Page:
"We're now approaching a million known asteroids," Hergenrother says. "That wasn't the case when we started doing this 12 years ago. But we were still talking hundreds of thousands of asteroids at that time."
However, the researchers didn't have to analyze nearly so many. Most of them could be quickly eliminated by their stark faults, such as residing too far from Earth. Closer asteroids allow for the completion of a mission within a reasonable amount of time. That criterion alone left only a couple thousand asteroids that remained viable candidates for exploration, Hergenrother says.
And of those, many have orbits that are less than stellar.
"They're too far from the sun or too close to the sun," Hergenrother says. "Or they're at a sharp angle to the Earth, which would take a more powerful rocket to get into that kind of orbit."
Looking for 'Favorable Orbits'
Which, in turn, left only a few hundred objects that have favorable orbits — that is, ones residing near the Earth and remaining a favorable distance from the sun. However, most of those objects are too tiny.
"Some are as small as a desk," Hergenrother says. "The ones smaller than about 200 meters have a habit of rotating very fast. The fastest ones we know about rotate about every 16 seconds."
That's too fast to accommodate a spacecraft looking for a sample of regolith.
But Bennu rotates only once every 4.3 hours, slow enough to sample its regolith.
"So, once you eliminate the small guys, you look at the bigger ones that have very Earth-like orbits," Hergenrother says. "Now you're talking only dozens of candidates, and we wanted to go to one that's carbonaceous.”
Which Bennu seems to be. Its carbonaceous nature sent it to the top of the list of asteroids, says Hergenrother, who emailed Drake and Dante Lauretta, saying, "Guys, this is carbonaceous. It's looking good. And there's radar data."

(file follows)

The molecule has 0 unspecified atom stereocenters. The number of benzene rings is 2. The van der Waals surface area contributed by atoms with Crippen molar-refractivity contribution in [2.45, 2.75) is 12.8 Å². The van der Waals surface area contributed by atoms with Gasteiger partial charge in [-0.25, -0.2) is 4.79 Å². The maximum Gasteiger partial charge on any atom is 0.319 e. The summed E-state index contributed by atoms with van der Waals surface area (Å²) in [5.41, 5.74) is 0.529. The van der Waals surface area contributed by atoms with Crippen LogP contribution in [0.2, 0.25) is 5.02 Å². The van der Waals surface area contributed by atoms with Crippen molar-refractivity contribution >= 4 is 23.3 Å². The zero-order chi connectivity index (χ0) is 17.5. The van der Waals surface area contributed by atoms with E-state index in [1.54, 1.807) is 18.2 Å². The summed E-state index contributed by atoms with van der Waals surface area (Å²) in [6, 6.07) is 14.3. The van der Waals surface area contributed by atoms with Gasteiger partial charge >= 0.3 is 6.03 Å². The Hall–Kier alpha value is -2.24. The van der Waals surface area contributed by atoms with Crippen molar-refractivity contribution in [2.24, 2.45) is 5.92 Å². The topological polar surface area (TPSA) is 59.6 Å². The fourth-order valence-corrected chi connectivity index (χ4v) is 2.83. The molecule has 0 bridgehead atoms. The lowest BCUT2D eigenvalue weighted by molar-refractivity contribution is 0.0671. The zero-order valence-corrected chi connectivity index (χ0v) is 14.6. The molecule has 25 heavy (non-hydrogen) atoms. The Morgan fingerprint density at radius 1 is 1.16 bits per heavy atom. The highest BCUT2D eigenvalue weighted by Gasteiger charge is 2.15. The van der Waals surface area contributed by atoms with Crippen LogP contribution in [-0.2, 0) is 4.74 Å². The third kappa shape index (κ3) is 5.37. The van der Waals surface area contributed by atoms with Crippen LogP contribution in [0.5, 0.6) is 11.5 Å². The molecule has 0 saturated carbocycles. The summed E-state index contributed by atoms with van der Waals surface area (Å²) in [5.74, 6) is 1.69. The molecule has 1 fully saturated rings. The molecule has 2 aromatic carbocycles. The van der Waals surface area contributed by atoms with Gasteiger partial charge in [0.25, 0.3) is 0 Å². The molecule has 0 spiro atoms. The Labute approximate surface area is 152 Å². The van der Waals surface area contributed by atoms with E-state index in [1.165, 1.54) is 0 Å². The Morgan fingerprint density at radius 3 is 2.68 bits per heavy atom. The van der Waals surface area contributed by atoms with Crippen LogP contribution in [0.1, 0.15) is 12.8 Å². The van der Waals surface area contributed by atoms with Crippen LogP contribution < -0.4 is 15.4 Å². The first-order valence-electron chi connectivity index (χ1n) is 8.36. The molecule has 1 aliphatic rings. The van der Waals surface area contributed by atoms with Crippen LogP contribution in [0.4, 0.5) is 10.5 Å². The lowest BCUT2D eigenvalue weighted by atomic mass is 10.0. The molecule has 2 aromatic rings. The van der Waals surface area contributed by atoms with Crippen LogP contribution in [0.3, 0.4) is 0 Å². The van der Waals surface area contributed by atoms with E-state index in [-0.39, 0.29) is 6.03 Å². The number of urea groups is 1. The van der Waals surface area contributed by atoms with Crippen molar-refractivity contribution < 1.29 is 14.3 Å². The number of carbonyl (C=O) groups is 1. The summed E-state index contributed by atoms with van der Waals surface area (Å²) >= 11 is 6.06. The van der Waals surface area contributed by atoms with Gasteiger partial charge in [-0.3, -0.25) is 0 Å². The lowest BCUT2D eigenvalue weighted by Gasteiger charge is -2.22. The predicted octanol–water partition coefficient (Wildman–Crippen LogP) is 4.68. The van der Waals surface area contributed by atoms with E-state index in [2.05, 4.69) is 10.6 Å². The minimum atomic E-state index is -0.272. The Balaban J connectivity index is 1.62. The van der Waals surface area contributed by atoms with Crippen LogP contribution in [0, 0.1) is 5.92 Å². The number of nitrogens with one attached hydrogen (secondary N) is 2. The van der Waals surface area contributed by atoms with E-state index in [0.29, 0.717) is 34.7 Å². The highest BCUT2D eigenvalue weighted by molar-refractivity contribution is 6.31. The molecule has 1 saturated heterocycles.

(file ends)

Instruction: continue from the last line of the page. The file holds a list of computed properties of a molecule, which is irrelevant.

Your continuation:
Lauretta, professor of planetary science and cosmochemistry at the Lunar and Planetary Laboratory, is Drake's successor as the principal investigator for the OSIRIS-REx mission.
The data showed Bennu having a polar diameter of 508 meters, a mean diameter of 492 meters and an orbital velocity of more than 28 km per second. It also showed that the asteroid has a spinning-top shape; that is, it sports a bulge along its equator, a common feature among near-Earth asteroids.
"What we think this means is that this is a rubble-pile object," Lauretta says, meaning that Bennu probably is made out of many boulders tens to hundreds of meters across.
The boulders "are loose, and they’re responding to the forces of the asteroid spinning, and material is migrating from the pole of the asteroid and accumulating at the equator and building up a ridge," Lauretta says.
Life Expectancy: 10 Million More Years
For better or worse, Bennu has an unstable orbit. That means it probably won’t last more than 10 million years before it collides with Earth or another planet, or falls into the sun, according to Lauretta.
This is a concern to scientists. In fact, Bennu is considered a potentially hazardous object and has a relatively high possibility of impacting the Earth. So scientists are interested in understanding how asteroids' orbits evolve.
Key to that evolution is something known as the Yarkovsky effect.
"Which is simply that an asteroid receives energy from the sun, turns that energy into heat, and as it rotates into the afternoon throws that energy back into space as thermal energy, and that acts like a thruster and changes the orbit of the asteroid slowly but surely over time," Lauretta says. "If you want to know where an asteroid is going to be in the future, particularly in our future, then you want to know about the Yarkovsky effect."
Looking back on his quest to help select an asteroid suitable for sampling, Hergenrother says he sometimes thinks about what if there were no Bennu.
"There are only three carbonaceous objects that are easy to get to," he says. "They all seem to be the same shape. They all seem to be relatively safe targets. They're scientifically interesting, and they're easy to get to. But that's only three out of nearly a million."